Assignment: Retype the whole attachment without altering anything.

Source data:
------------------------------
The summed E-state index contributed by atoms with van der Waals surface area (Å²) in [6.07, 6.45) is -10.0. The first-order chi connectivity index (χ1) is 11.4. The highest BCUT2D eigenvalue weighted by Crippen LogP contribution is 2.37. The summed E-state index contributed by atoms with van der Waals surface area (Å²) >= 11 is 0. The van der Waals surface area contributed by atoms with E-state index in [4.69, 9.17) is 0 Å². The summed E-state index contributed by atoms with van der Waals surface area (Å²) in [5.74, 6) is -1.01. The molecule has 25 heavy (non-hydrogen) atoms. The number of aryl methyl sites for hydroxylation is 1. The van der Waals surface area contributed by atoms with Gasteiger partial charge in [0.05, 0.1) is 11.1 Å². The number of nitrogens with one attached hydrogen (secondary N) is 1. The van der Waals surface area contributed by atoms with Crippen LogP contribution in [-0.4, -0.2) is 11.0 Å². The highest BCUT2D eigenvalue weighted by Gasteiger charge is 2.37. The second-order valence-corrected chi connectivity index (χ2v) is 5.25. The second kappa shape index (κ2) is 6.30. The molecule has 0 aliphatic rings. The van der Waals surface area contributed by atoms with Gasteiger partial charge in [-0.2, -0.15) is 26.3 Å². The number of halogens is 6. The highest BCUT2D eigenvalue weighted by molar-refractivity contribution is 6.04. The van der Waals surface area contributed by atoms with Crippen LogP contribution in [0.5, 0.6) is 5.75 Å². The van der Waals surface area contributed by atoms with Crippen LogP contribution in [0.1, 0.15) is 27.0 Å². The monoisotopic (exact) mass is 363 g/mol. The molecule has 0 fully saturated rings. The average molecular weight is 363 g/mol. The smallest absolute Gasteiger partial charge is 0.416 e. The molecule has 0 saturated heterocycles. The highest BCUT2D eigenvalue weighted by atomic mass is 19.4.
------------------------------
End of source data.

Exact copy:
The summed E-state index contributed by atoms with van der Waals surface area (Å²) in [6.07, 6.45) is -10.0. The first-order chi connectivity index (χ1) is 11.4. The highest BCUT2D eigenvalue weighted by Crippen LogP contribution is 2.37. The summed E-state index contributed by atoms with van der Waals surface area (Å²) >= 11 is 0. The van der Waals surface area contributed by atoms with E-state index in [4.69, 9.17) is 0 Å². The summed E-state index contributed by atoms with van der Waals surface area (Å²) in [5.74, 6) is -1.01. The molecule has 25 heavy (non-hydrogen) atoms. The number of aryl methyl sites for hydroxylation is 1. The van der Waals surface area contributed by atoms with Gasteiger partial charge in [0.05, 0.1) is 11.1 Å². The number of nitrogens with one attached hydrogen (secondary N) is 1. The van der Waals surface area contributed by atoms with Crippen LogP contribution in [-0.4, -0.2) is 11.0 Å². The highest BCUT2D eigenvalue weighted by Gasteiger charge is 2.37. The second-order valence-corrected chi connectivity index (χ2v) is 5.25. The second kappa shape index (κ2) is 6.30. The molecule has 0 aliphatic rings. The van der Waals surface area contributed by atoms with Gasteiger partial charge in [-0.2, -0.15) is 26.3 Å². The number of halogens is 6. The highest BCUT2D eigenvalue weighted by molar-refractivity contribution is 6.04. The van der Waals surface area contributed by atoms with Crippen LogP contribution in [0.5, 0.6) is 5.75 Å². The van der Waals surface area contributed by atoms with Crippen LogP contribution in [0.1, 0.15) is 27.0 Å². The monoisotopic (exact) mass is 363 g/mol. The molecule has 0 fully saturated rings. The average molecular weight is 363 g/mol. The smallest absolute Gasteiger partial charge is 0.416 e. The molecule has 0 saturated heterocycles. The highest BCUT2D eigenvalue weighted by atomic mass is 19.4.